Jeff Carpenter, associate professor of education and director of the Teaching Fellows program, was one of eight Elon faculty members featured this year in "Passionately Curious," the annual Elon University President's Report.
Each year, Elon University points a spotlight on its truly exceptional faculty and their dedication to excellent teaching, scholarly accomplishment and transformative mentoring in the President’s Report. In this year’s report, “Elon University Faculty: Passionately Curious,” featured educators were asked to write about their intellectual passion and how they share that passion with their students inside and outside the classroom.
I quickly learned two things at the beginning of my teaching career: teaching was really hard, and I was very isolated. While isolation has long plagued teachers in the United States, I was experiencing an extreme version of it: I was teaching in rural Japan and knew woefully little about the language, culture and education system. I was able to learn some on my own through trial and error, and by conjuring the spirits of the teacher role models from my own schooling. But I soon had a sense that I was unlikely to ever become a particularly great teacher if I continued to toil away on my own.
Fortunately, as I gradually learned to navigate the Japanese language, culture and schools, I gained access to Lesson Study, a rich, teacher-driven, collaborative professional development process. In Lesson Study, teams of teachers design, teach and analyze lessons that are meant to explore thorny aspects of teaching. My exposure to Lesson Study provided new ideas about how to improve as an educator, and more importantly gave me a sense of the potential of professional development (PD).
Unfortunately, in the ensuing years I spent as a high school teacher in several U.S. states, I experienced just as much bad PD as good PD. Some PD dealt with content I perceived as relevant, treated me as a professional and allowed me to collaborate with colleagues. But on too many occasions PD was one-size-fits-all, seemed irrelevant to the particular context of my classroom and students, and didn’t actually leave me feeling like I was being treated as a professional. The fact that so many of my fellow teachers and I were quite hungry to improve in our teaching added to our frustration when subjected to such ineffective and often condescending PD. We were ourselves in charge of organizing teaching and learning experiences for the benefit of others, but rarely benefitted from our own rich professional learning opportunities.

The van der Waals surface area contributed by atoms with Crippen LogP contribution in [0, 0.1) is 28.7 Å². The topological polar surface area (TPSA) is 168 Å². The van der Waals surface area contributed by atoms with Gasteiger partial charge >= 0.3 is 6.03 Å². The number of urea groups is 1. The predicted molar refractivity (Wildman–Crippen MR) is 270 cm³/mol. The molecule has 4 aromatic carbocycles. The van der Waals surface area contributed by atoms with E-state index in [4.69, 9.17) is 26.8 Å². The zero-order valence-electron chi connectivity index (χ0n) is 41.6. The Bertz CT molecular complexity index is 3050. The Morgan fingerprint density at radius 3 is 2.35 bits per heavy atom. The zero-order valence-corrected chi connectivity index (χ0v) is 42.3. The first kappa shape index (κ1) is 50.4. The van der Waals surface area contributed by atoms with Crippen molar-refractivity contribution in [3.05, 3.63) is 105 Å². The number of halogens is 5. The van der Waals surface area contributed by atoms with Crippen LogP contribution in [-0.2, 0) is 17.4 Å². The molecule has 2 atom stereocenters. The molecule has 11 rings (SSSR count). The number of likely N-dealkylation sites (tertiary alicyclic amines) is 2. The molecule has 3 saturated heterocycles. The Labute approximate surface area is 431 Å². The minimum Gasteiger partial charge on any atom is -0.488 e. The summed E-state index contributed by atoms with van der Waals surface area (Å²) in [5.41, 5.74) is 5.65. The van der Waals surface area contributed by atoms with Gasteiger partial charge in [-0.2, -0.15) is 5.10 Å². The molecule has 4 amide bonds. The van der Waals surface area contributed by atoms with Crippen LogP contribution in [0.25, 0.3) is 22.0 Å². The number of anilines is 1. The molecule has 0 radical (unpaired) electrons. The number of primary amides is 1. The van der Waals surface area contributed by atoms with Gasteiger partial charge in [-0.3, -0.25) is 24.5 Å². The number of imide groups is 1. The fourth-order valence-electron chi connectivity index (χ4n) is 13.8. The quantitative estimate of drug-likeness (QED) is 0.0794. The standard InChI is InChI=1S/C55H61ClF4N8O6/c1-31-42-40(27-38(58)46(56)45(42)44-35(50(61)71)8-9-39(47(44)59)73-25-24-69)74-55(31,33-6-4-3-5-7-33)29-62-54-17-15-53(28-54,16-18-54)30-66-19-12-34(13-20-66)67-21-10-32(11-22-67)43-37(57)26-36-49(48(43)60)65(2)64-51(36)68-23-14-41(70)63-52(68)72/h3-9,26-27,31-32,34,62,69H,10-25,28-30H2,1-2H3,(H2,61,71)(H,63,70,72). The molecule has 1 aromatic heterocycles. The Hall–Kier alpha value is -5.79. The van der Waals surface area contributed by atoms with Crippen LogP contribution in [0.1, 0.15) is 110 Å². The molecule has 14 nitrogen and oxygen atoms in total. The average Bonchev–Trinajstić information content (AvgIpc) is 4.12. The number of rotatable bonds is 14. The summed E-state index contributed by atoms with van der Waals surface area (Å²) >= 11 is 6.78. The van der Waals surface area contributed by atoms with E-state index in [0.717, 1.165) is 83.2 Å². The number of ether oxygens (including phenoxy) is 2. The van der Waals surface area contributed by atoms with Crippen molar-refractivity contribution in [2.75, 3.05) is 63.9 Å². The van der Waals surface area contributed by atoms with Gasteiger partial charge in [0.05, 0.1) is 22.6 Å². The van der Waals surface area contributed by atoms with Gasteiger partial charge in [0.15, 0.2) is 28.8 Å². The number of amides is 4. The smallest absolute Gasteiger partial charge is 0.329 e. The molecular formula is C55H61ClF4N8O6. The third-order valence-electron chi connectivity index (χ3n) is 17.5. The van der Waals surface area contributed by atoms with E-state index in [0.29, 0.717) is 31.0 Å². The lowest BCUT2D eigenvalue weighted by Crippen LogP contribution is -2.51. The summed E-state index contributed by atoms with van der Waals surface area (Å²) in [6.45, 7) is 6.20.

When I returned to graduate school, I was therefore interested in better understanding teacher learning and professional development. I discovered that some places in the U.S. were using the same PD model I experienced in Japan and I ended up focusing my dissertation on U.S. humanities teachers’ experiences with Lesson Study. However, when I came to Elon, there were no existing Lesson Study groups in the area for me to easily continue that line of research. I began looking around for new opportunities to study other collaborative, teacher-driven PD approaches.
Serendipitously, a 2012 conversation with a K-12 colleague piqued my interest in how teachers were using Twitter for professional purposes. Although in its early years Twitter was often characterized by banal status updates, some educators realized its potential for other uses. The open nature and short format of Twitter offers teachers opportunities to connect and collaborate beyond their districts, states and even nations. Instead of being limited to learning with only a few peers in their school, teachers could tap into a larger professional community via Twitter, and do so whenever and from wherever.
Twitter also connected me with Dan Krutka, a fellow education researcher. Our first project produced an article, “How and Why Educators Use Twitter: A Survey of the Field,” that is one of the most widely read and cited articles in the history of the Journal of Research on Technology in Education. The more than 750 educators who responded indicated they valued Twitter’s personalized, immediate nature, and the positive and collaborative community it facilitated. Many reported that Twitter served as an antidote to professional isolation and described their Twitter activities as superior to traditional PD offerings.
This initial Twitter research led to a further six journal articles on educators’ Twitter experiences. I have also expanded into examining other new forms of teacher professional activity such as the use of Pinterest, Reddit and Voxer, a private messaging app. The common thread among most of these studies has been voluntary collaboration driven by teachers – not mandated by principals or districts – and how technology empowers educators to accomplish this.
My research has benefited my teaching at Elon, perhaps most significantly in the Teaching in the 21st Century Classroom course. Social media keeps me up-to-date on the K-12 buzz, and my students use Twitter to begin building their professional networks. Assistant Professor of Education Scott Morrison and I have also developed the #ElonEd Twitter hashtag, which is now widely used by students, faculty, staff and alumni across our teacher education program. When our graduates face the inevitable challenges of teaching, they don’t do so in isolation. They have online colleagues and communities they can go to for help.